Developing a unified vision
So you have everything figured out and are ready to get going. But in what direction? A clear conception of the stakeholders’ goals forms the foundation for a content driven project planning session. It is the requirements engineer’s task to elicit these goals and to analyze them in order to derive concrete requirements. But before that can happen in any detail you need a project manager or product owner and the team needs a vision for what is going to be achieved by the end.
The project manager is responsible for making sure that participants don’t begin working with divergent assumptions. What would happen if you do not manage to get a unified vision in the heads of everyone concerned? Everyone will begin to develop their own ideas about what needs to be built and achieved. The result: the communication will become confusing to the stakeholders. Decisions will be delayed. Misunderstandings will proliferate and the general motivation levels in the team will dwindle. Teams with a unified understanding of what the project aims to achieve are generally more productive than those that are lacking a common vision. The shared vision offers self-organized teams a sense of orientation without impairing their creativity.
A unified vision is best developed in the context of a workshop. Here are some tips for running one:
- Invite requirements engineers and the development team to a workshop. Mention the goal in the invitation and indicate the time frame. Should stakeholders attend too? If you have many stakeholders then the logistics become tricky. You may need to represent the stakeholder’s goals in the meeting through the knowledge brought in by the requirements engineers. If you are developing a new product for the market then the group could get quite large, in which case it might be good to have product managers, UX experts and marketing personnel who represent the future users. You can define personas in advance, i.e. fictional users of the system under development.
- Provided that the central stakeholder goals are clear and the system is known then you can begin establishing the main features of the solution in the workshop. Perhaps the requirements engineers have already derived requirements from the goals. Work out which of the features are particularly important to the stakeholders. If you are developing a product for the market then figure out which qualities will allow your product to stand out from the competition. And remember that when it comes to software and software intensive systems a fundamental understanding of the system architecture is necessary for a unified vision.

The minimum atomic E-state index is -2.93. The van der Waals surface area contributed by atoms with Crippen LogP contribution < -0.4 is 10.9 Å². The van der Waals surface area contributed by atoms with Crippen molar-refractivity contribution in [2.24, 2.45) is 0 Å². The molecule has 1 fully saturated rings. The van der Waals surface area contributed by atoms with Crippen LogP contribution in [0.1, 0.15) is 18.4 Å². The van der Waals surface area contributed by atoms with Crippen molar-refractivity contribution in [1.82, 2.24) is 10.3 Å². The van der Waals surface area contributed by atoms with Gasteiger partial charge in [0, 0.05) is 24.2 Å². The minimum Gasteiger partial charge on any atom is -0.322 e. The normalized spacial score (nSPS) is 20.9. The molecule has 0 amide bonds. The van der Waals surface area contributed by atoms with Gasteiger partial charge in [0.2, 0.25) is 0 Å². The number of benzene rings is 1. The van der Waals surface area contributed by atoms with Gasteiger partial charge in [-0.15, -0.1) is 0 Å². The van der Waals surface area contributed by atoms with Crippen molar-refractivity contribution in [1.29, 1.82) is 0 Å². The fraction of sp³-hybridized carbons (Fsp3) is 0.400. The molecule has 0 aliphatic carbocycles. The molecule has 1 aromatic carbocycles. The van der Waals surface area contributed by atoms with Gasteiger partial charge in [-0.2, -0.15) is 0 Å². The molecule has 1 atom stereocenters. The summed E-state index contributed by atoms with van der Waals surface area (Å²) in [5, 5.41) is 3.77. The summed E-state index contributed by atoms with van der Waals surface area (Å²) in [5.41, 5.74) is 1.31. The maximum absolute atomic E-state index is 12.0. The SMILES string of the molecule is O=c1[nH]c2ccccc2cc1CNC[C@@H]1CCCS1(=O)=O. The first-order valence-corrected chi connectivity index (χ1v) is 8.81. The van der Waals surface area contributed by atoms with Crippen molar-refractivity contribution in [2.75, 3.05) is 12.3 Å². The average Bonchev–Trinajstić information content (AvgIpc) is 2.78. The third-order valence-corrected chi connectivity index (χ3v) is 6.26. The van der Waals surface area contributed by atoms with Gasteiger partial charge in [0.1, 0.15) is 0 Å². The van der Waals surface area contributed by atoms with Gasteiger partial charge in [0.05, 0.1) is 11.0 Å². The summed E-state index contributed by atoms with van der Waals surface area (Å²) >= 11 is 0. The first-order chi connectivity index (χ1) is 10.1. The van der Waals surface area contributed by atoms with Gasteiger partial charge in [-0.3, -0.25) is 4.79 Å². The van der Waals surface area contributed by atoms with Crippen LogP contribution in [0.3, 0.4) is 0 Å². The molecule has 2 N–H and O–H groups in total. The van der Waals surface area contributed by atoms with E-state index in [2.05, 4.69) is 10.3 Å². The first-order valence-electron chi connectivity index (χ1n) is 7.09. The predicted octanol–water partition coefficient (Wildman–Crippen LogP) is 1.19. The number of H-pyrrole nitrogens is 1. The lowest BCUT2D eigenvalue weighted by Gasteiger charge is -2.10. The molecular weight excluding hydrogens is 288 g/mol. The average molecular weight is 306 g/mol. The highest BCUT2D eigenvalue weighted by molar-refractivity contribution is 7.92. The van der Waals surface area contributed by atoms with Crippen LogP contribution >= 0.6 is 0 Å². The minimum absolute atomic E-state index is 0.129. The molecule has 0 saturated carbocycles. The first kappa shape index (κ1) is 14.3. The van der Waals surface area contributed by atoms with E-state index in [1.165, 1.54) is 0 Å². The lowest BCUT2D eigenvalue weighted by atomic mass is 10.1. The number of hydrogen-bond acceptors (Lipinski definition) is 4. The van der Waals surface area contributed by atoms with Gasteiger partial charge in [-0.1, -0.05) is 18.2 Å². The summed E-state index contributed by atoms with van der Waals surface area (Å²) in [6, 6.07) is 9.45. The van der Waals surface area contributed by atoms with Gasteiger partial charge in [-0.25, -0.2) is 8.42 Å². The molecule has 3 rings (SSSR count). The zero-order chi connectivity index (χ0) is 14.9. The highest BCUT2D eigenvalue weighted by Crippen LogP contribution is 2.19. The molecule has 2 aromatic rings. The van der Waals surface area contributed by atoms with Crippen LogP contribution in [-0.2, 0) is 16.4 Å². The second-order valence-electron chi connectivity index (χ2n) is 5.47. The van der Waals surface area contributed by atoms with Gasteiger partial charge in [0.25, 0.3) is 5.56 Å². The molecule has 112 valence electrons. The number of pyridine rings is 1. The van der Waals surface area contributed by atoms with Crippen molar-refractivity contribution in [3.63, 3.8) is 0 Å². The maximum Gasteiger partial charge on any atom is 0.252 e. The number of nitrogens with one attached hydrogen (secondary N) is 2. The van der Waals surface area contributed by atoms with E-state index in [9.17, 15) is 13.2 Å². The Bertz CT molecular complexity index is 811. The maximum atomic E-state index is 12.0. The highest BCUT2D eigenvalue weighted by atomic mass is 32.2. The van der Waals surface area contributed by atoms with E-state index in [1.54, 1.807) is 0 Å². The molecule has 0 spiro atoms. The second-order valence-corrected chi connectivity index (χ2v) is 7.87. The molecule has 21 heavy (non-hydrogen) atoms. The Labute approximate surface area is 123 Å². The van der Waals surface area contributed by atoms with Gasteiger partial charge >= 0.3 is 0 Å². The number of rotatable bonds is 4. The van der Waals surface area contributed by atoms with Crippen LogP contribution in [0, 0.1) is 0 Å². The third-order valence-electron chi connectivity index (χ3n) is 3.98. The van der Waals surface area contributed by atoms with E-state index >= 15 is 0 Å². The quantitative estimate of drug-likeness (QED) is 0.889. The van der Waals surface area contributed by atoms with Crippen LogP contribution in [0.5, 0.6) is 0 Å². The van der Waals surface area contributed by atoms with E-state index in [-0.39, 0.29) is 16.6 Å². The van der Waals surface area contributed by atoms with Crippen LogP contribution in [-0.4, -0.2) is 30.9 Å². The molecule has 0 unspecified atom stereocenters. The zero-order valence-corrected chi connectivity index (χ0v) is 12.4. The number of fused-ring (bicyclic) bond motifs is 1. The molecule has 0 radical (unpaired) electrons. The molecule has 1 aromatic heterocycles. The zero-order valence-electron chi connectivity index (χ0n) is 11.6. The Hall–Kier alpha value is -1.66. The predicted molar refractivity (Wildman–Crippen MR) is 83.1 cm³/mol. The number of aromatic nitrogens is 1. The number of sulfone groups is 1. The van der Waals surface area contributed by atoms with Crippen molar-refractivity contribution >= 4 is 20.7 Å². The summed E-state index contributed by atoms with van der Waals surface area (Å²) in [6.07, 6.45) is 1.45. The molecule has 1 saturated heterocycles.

- Document the vision. If you want to remember the results of the vision workshop in more detail, create a vision document. You could theoretically create a unified understanding through an 80 page paper. But that’s not very useful. We also would not advise you simply present a business case instead of developing a vision. Try to find a short concise statement that encapsulates what you want to do. Here’s a useful rule of thumb: the vision statement should be so short that it passes the elevator test. That means the statement should be formulated in such a way that you can communicate it in a minute – in a trip from the ground floor to the fifth floor. Difficult? The following can be helpful:
How you use the pattern can be seen in the example:
A well-functioning team, ideally organized as an inter-disciplinary feature team with specialized knowledge by individual staff members, is an important factor for the successful development of products. Every team goes through phases – from the orientation phase, via the conflict phase, the forming and stabilization phase, all the way through to the performing and conclusion phases. It is helpful to have a unified vision for the cooperation. Try creating a pattern for the vision so that you do not limit it unintentionally during the description process.
Formulate the vision so simply and understandably that everyone concerned has a unified idea of the project’s goals. Because the goals and requirements can change throughout the project (e.g. due to changes in the market place), the vision can also change. The vision that you had in the beginning may not be appropriate a few months on. Evaluate the vision regularly and rework it if necessary. The real vision document should be versioned. And once your team is defined and your vision has been established then you need to figure out the path on which the vision will be achieved and if the stakeholder goals should be achieved in concrete applications. How you define a strategy is a matter for another day.
What experiences did you have when forming your team or in using a vision statement?
 Tuckman, B. (1965). Developmental Sequence in Small Groups. Psychological Bulletin 63, S. 384-399, as well as Tuckman, B., & Jensen, M. A. (1977). Stages of Small-Group Development revisited. Group Org. Studies 2, Pg. 419-427.
 Learning from mistakes for future projects. Documenting suggestions for improvement with some capturing help – free download at the microTOOL Download Center.